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Fred Hamker; Neuro-computational models of spatial updating. Journal of Vision 2018;18(10):1370. doi: https://doi.org/10.1167/18.10.1370.
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I review neuro-computational models of peri-saccadic spatial perception that provide insight into the neural mechanisms of spatial updating around eye movements. Most of the experimental observations can be explained by only two different models, one involves spatial attention directed towards the saccade target and the other relies on predictive remapping and gain-fields for coordinate transformation. The latter model uses two eye related signals: a predictive corollary discharge and eye position, which updates after saccade. While spatial attention is mainly responsible for peri-saccadic compression, predictive remapping (in LIP) and gain-fields for coordinate transformation can account for the shift of briefly flashed bars in total darkness and for the increase of the threshold in peri-saccadic displacement detection. With respect to the updating of sustained spatial attention, recently, two different types were discovered. One study shows that attention lingers after saccade at the (irrelevant) retinotopic position, another shows that shortly before saccade onset, spatial attention is remapped to a position opposite to the saccade direction. I show new results which demonstrate that both observations are not contradictory and emerge through model dynamics: The lingering of attention is explained by the (late-updating) eye position signal, which establishes an attention pointer in an eye-reference frame. This reference shifts with the saccade and updates attention to the initial position only after saccade. The remapping of attention opposite to the saccade direction is explained by the corollary discharge signal, which establishes a transient eye-reference frame, anticipates the saccade and thus updates attention prior to saccade onset.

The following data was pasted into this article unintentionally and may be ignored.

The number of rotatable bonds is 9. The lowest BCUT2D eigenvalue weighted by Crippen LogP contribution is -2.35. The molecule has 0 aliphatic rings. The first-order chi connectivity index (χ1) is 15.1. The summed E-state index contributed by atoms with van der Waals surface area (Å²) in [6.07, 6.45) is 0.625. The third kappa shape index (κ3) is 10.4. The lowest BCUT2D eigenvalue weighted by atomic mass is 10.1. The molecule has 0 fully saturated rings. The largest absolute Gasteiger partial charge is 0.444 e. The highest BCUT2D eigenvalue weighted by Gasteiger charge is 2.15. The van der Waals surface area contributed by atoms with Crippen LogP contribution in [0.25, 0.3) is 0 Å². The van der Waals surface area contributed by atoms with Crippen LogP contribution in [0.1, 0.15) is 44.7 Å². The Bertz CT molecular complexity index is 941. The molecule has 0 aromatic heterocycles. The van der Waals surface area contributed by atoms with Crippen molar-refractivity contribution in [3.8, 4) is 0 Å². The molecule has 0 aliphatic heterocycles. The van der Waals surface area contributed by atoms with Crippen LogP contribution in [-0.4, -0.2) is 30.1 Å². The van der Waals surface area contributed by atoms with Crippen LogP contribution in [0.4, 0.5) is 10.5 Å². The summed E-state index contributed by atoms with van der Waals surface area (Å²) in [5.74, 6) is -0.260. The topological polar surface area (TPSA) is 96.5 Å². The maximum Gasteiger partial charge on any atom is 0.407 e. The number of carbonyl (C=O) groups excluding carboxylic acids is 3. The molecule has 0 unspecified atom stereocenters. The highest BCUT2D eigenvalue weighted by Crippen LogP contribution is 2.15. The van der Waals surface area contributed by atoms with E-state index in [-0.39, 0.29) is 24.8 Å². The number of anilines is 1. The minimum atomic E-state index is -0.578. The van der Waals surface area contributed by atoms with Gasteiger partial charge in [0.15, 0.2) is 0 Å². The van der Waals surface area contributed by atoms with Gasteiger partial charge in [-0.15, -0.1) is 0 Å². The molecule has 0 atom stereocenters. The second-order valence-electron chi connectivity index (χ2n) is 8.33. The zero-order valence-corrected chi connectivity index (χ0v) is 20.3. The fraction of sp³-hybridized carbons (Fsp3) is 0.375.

Meeting abstract presented at VSS 2018
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